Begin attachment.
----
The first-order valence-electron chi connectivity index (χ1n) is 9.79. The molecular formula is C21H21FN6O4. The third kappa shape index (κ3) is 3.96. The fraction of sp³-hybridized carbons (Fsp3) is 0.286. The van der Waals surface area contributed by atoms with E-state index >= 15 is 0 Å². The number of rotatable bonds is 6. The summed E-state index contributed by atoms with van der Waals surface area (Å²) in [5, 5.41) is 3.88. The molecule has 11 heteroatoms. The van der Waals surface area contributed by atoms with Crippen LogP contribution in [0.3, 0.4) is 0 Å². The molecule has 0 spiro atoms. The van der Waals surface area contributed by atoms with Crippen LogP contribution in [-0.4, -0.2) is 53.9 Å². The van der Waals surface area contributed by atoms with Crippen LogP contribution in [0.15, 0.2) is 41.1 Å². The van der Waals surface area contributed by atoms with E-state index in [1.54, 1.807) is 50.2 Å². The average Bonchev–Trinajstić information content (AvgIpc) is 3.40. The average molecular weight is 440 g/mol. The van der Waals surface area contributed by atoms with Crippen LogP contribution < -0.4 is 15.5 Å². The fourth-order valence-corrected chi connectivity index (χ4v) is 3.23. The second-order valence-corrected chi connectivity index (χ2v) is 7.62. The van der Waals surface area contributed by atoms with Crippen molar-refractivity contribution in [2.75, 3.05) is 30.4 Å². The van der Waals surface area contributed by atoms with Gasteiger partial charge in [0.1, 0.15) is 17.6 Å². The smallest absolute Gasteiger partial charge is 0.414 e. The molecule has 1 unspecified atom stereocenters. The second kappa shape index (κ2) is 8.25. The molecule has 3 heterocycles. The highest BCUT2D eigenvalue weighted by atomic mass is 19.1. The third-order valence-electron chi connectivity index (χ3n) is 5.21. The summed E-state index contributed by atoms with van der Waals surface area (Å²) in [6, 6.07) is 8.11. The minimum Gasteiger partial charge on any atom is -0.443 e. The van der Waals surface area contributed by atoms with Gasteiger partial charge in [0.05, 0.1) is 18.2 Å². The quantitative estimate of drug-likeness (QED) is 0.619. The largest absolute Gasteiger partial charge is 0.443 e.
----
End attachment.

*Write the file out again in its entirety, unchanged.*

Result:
The first-order valence-electron chi connectivity index (χ1n) is 9.79. The molecular formula is C21H21FN6O4. The third kappa shape index (κ3) is 3.96. The fraction of sp³-hybridized carbons (Fsp3) is 0.286. The van der Waals surface area contributed by atoms with E-state index >= 15 is 0 Å². The number of rotatable bonds is 6. The summed E-state index contributed by atoms with van der Waals surface area (Å²) in [5, 5.41) is 3.88. The molecule has 11 heteroatoms. The van der Waals surface area contributed by atoms with Crippen LogP contribution in [0.3, 0.4) is 0 Å². The molecule has 0 spiro atoms. The van der Waals surface area contributed by atoms with Crippen LogP contribution in [-0.4, -0.2) is 53.9 Å². The van der Waals surface area contributed by atoms with Crippen LogP contribution in [0.15, 0.2) is 41.1 Å². The van der Waals surface area contributed by atoms with E-state index in [1.54, 1.807) is 50.2 Å². The average Bonchev–Trinajstić information content (AvgIpc) is 3.40. The average molecular weight is 440 g/mol. The van der Waals surface area contributed by atoms with Crippen LogP contribution < -0.4 is 15.5 Å². The fourth-order valence-corrected chi connectivity index (χ4v) is 3.23. The second-order valence-corrected chi connectivity index (χ2v) is 7.62. The van der Waals surface area contributed by atoms with Crippen molar-refractivity contribution in [2.75, 3.05) is 30.4 Å². The van der Waals surface area contributed by atoms with Gasteiger partial charge in [0.1, 0.15) is 17.6 Å². The smallest absolute Gasteiger partial charge is 0.414 e. The molecule has 1 unspecified atom stereocenters. The second kappa shape index (κ2) is 8.25. The molecule has 3 heterocycles. The highest BCUT2D eigenvalue weighted by atomic mass is 19.1. The third-order valence-electron chi connectivity index (χ3n) is 5.21. The summed E-state index contributed by atoms with van der Waals surface area (Å²) in [6, 6.07) is 8.11. The minimum Gasteiger partial charge on any atom is -0.443 e. The van der Waals surface area contributed by atoms with Gasteiger partial charge in [0.05, 0.1) is 18.2 Å². The quantitative estimate of drug-likeness (QED) is 0.619. The largest absolute Gasteiger partial charge is 0.443 e.